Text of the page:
Remember, your pitch/business is as representative of you as you are of it. In trying to sell your pitch to investors you need to sell yourself and vice versa.

3. TRACTION

Investors want a startup investment to have as much real world proof of concept as possible.

What better way to give confidence? If you can exhibit positive feedback, high user retention, growing revenues, etc at an early stage, it proves the venture (as far as possible!).

The more traction a company has, the more ‘proven’ it appears and thus the less likely it seems that it will fail. When we remember that persuading investors is about lowering their risk threshold, it’s clear how important traction points are. Traction points instil confidence in the vision and its execution.

They are as close to evidence as an early-stage startup is likely to get.

An obvious concern for early-stage companies is that they feel they may lack traction. They are especially likely to feel this way if they are not generating revenue.

So what constitutes traction?

Traction is anything that validates your business. This will depend on the business: sometimes it will be revenue; sometimes it will be downloads or subscribers; sometimes it will be page views or awards.

In their efforts to provide traction points for their startup, entrepreneurs often make the mistake of relying on ‘vanity metrics’. For instance, an app may have had 100,000 downloads in its first month. But if 97% of those users never use the app again, the initial metric flatters to deceive. Most investors will work this out very quickly.

So the traction points you choose must actually prove the value of your business or they will undermine your pitch.

The best way to think about this, I have found, is to work out what your North Star Metric is. North Star Metric is a term coined by Growth Hackers to describe the one authentic value which shows that the business is doing what it set out to do.

4. IDEA

The points above help qualify the idea itself as valid. But we should not underestimate the effect of gut feeling when it comes to an investor’s initial assessment of an idea.

The timeless human fondness for the ego means that an initial gut feeling can have a powerful effect on the ultimate evaluation of the investor.

If an investor feels that an idea is good, they want to be proved right.idea for investors

So when an investor first reads about an idea, if they think it is a real solution to a real problem in a real market, they are likely to pursue the opportunity. They want to vindicate their instinct.

This is a classic example of cognitive bias. This is the term used in psychology to describe when it is hard to undo your initial judgment because your brain will keep finding evidence to support that judgement.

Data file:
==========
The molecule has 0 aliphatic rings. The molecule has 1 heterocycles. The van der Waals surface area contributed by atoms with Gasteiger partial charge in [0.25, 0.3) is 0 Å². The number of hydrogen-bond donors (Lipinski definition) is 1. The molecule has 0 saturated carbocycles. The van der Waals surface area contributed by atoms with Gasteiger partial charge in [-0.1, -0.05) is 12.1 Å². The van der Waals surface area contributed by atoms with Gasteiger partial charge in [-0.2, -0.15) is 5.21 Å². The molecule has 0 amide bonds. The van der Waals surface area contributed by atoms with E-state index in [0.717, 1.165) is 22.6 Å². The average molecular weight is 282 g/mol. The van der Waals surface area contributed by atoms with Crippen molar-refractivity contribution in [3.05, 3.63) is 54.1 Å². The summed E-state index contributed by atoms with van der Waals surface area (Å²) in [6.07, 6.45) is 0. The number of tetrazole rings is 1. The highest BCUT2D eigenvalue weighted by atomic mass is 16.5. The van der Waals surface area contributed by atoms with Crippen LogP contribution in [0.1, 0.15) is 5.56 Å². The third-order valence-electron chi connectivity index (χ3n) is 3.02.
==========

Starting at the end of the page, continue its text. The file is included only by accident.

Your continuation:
It’s why the hotel industry focuses so hard on the initial impression it creates in the lobby. If the atmosphere and décor feel high-end and luxurious and you are handed a complimentary glass of champagne, your whole stay will be filtered through the lens of this initial assessment. If the lobby is grubby, your bias will lean in the opposite direction.

This can be capitalised on by entrepreneurs. When you set out what your business actually does, do so in such a way that plays up to this bias. Make a clear and powerful first impression.

How?

The visual impression of the design of your pitch deck is very important. But so is the clear articulation of your value proposition.

We tell investors to assess whether the business is offering a real solution to a real problem. So, entrepreneurs should set out their idea using this ‘Problem/Solution framework’.

Here’s a quick example of what I could write for Angel Investment Network:

Problem: The startup industry is huge, but access to finance and investors remains difficult for entrepreneurs…

Solution: Angel Investment Network’s platform connects entrepreneurs with 130,000+ angel investors from around the world so that they can realise their potential and grow a lucrative and successful company….

The principal value of the service comes across clearly and concisely.

5. WHAT DO OTHER INVESTORS SAY?

We have seen how the advisory board can be considered a metric of sorts for future success. It follows from this that other investors can be invaluable sources of insight.

Many investors say it takes away a lot of the stress if you can share the experience. That’s why syndicates, both official ones and groups of like-minded friends, are so popular. Others may have spotted some key index of potential (success or failure) that one investor on their own may have missed.

If you already have investors on board, it is, therefore, a good idea to ask them if you can share their contact details with prospective investors.

This transparency is likely to give investors confidence in you. And allow them to allay any fears they may have by talking to people who have already invested. One caveat to this is that a prospective investor may point out a flaw that the existing investor may have overlooked!

Summary

There are many factors that any individual investor may take into account when they evaluate an opportunity. This article has aimed to cover the most general and universally useful for entrepreneurs.

But you should expect each new conversation to be different. Every prospective investor wants to see whether you are a good fit for their personal investment agenda.

On that note, it is worth saying that you should never take it personally when someone decides not to invest. It is a) a huge waste of emotional energy and b) pointless. There are so many reasons why someone may choose not to invest. One of our entrepreneurs once became despondent because a good investor had withdrawn. Little did they know it was because of a divorce!